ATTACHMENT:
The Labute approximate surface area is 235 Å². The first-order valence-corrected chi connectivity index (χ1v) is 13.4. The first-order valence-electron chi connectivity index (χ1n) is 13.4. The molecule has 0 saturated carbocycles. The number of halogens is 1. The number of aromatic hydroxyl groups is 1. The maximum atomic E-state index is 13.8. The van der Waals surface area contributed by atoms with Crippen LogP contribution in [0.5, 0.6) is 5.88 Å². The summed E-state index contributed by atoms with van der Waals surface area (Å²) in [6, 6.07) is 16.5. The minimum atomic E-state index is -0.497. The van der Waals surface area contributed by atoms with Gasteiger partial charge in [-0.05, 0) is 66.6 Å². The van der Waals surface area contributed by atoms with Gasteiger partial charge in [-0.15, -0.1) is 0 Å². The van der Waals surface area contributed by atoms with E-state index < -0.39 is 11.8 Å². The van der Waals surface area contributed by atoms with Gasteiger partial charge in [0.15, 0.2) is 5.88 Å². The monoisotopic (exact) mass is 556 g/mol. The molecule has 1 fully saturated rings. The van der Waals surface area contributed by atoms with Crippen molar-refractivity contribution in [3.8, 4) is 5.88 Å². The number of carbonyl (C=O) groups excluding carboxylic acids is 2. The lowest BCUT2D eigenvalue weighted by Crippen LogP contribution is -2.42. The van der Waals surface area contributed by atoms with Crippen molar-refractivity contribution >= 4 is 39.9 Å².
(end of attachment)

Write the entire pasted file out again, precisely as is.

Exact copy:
The Labute approximate surface area is 235 Å². The first-order valence-corrected chi connectivity index (χ1v) is 13.4. The first-order valence-electron chi connectivity index (χ1n) is 13.4. The molecule has 0 saturated carbocycles. The number of halogens is 1. The number of aromatic hydroxyl groups is 1. The maximum atomic E-state index is 13.8. The van der Waals surface area contributed by atoms with Crippen LogP contribution in [0.5, 0.6) is 5.88 Å². The summed E-state index contributed by atoms with van der Waals surface area (Å²) in [6, 6.07) is 16.5. The minimum atomic E-state index is -0.497. The van der Waals surface area contributed by atoms with Gasteiger partial charge in [-0.05, 0) is 66.6 Å². The van der Waals surface area contributed by atoms with Gasteiger partial charge in [-0.15, -0.1) is 0 Å². The van der Waals surface area contributed by atoms with E-state index < -0.39 is 11.8 Å². The van der Waals surface area contributed by atoms with Gasteiger partial charge in [0.15, 0.2) is 5.88 Å². The monoisotopic (exact) mass is 556 g/mol. The molecule has 1 fully saturated rings. The van der Waals surface area contributed by atoms with Crippen molar-refractivity contribution in [3.8, 4) is 5.88 Å². The number of carbonyl (C=O) groups excluding carboxylic acids is 2. The lowest BCUT2D eigenvalue weighted by Crippen LogP contribution is -2.42. The van der Waals surface area contributed by atoms with Crippen molar-refractivity contribution >= 4 is 39.9 Å².